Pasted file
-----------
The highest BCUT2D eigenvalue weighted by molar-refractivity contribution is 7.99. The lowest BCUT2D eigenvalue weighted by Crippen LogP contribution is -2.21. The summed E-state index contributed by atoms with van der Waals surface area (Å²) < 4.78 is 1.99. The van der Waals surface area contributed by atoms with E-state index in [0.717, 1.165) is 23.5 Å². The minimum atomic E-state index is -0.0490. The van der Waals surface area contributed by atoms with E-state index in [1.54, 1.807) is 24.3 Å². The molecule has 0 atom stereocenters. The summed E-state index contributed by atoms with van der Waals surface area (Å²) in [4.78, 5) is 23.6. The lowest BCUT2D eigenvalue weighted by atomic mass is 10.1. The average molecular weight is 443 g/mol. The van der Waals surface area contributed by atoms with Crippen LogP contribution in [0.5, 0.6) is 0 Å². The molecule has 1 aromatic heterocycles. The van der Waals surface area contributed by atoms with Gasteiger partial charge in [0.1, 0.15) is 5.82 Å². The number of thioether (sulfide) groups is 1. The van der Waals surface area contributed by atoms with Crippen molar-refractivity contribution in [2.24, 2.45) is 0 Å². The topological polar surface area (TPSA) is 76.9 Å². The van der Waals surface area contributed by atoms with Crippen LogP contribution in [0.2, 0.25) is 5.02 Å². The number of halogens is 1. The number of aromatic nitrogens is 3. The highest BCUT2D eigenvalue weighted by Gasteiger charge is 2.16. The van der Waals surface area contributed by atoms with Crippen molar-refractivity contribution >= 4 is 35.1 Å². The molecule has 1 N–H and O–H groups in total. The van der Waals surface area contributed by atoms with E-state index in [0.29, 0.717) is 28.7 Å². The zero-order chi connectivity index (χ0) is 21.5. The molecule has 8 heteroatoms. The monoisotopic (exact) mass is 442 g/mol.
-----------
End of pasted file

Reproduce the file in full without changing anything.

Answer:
The highest BCUT2D eigenvalue weighted by molar-refractivity contribution is 7.99. The lowest BCUT2D eigenvalue weighted by Crippen LogP contribution is -2.21. The summed E-state index contributed by atoms with van der Waals surface area (Å²) < 4.78 is 1.99. The van der Waals surface area contributed by atoms with E-state index in [0.717, 1.165) is 23.5 Å². The minimum atomic E-state index is -0.0490. The van der Waals surface area contributed by atoms with E-state index in [1.54, 1.807) is 24.3 Å². The molecule has 0 atom stereocenters. The summed E-state index contributed by atoms with van der Waals surface area (Å²) in [4.78, 5) is 23.6. The lowest BCUT2D eigenvalue weighted by atomic mass is 10.1. The average molecular weight is 443 g/mol. The van der Waals surface area contributed by atoms with Crippen LogP contribution in [0.5, 0.6) is 0 Å². The molecule has 1 aromatic heterocycles. The van der Waals surface area contributed by atoms with Gasteiger partial charge in [0.1, 0.15) is 5.82 Å². The number of thioether (sulfide) groups is 1. The van der Waals surface area contributed by atoms with Crippen molar-refractivity contribution in [2.24, 2.45) is 0 Å². The topological polar surface area (TPSA) is 76.9 Å². The van der Waals surface area contributed by atoms with Crippen LogP contribution in [0.2, 0.25) is 5.02 Å². The number of halogens is 1. The number of aromatic nitrogens is 3. The highest BCUT2D eigenvalue weighted by Gasteiger charge is 2.16. The van der Waals surface area contributed by atoms with Crippen molar-refractivity contribution >= 4 is 35.1 Å². The molecule has 1 N–H and O–H groups in total. The van der Waals surface area contributed by atoms with E-state index in [0.29, 0.717) is 28.7 Å². The zero-order chi connectivity index (χ0) is 21.5. The molecule has 8 heteroatoms. The monoisotopic (exact) mass is 442 g/mol.